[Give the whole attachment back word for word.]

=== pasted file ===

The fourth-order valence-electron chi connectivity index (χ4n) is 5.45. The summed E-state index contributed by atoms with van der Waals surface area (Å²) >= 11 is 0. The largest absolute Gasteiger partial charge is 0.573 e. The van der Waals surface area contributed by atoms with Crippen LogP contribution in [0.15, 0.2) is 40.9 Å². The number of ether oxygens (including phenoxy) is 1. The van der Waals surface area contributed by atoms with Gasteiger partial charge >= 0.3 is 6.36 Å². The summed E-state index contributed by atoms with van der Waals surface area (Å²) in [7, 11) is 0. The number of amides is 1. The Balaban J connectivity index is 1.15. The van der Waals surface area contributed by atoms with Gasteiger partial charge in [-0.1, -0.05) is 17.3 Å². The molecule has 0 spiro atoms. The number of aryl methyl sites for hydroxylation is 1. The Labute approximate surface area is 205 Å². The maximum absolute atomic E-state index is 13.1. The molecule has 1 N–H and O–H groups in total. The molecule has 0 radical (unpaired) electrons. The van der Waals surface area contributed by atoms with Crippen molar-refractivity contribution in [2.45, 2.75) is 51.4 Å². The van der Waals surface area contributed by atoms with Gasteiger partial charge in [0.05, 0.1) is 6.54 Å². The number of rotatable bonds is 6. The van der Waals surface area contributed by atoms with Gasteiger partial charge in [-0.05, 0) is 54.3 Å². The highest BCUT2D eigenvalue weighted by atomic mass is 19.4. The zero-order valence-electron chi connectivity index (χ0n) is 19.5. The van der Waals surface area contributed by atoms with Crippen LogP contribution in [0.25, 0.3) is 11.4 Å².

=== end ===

The fourth-order valence-electron chi connectivity index (χ4n) is 5.45. The summed E-state index contributed by atoms with van der Waals surface area (Å²) >= 11 is 0. The largest absolute Gasteiger partial charge is 0.573 e. The van der Waals surface area contributed by atoms with Crippen LogP contribution in [0.15, 0.2) is 40.9 Å². The number of ether oxygens (including phenoxy) is 1. The van der Waals surface area contributed by atoms with Gasteiger partial charge >= 0.3 is 6.36 Å². The summed E-state index contributed by atoms with van der Waals surface area (Å²) in [7, 11) is 0. The number of amides is 1. The Balaban J connectivity index is 1.15. The van der Waals surface area contributed by atoms with Gasteiger partial charge in [-0.1, -0.05) is 17.3 Å². The molecule has 0 spiro atoms. The number of aryl methyl sites for hydroxylation is 1. The Labute approximate surface area is 205 Å². The maximum absolute atomic E-state index is 13.1. The molecule has 1 N–H and O–H groups in total. The molecule has 0 radical (unpaired) electrons. The van der Waals surface area contributed by atoms with Crippen molar-refractivity contribution in [2.45, 2.75) is 51.4 Å². The van der Waals surface area contributed by atoms with Gasteiger partial charge in [0.05, 0.1) is 6.54 Å². The number of rotatable bonds is 6. The van der Waals surface area contributed by atoms with Gasteiger partial charge in [-0.05, 0) is 54.3 Å². The highest BCUT2D eigenvalue weighted by atomic mass is 19.4. The zero-order valence-electron chi connectivity index (χ0n) is 19.5. The van der Waals surface area contributed by atoms with Crippen LogP contribution in [0.25, 0.3) is 11.4 Å².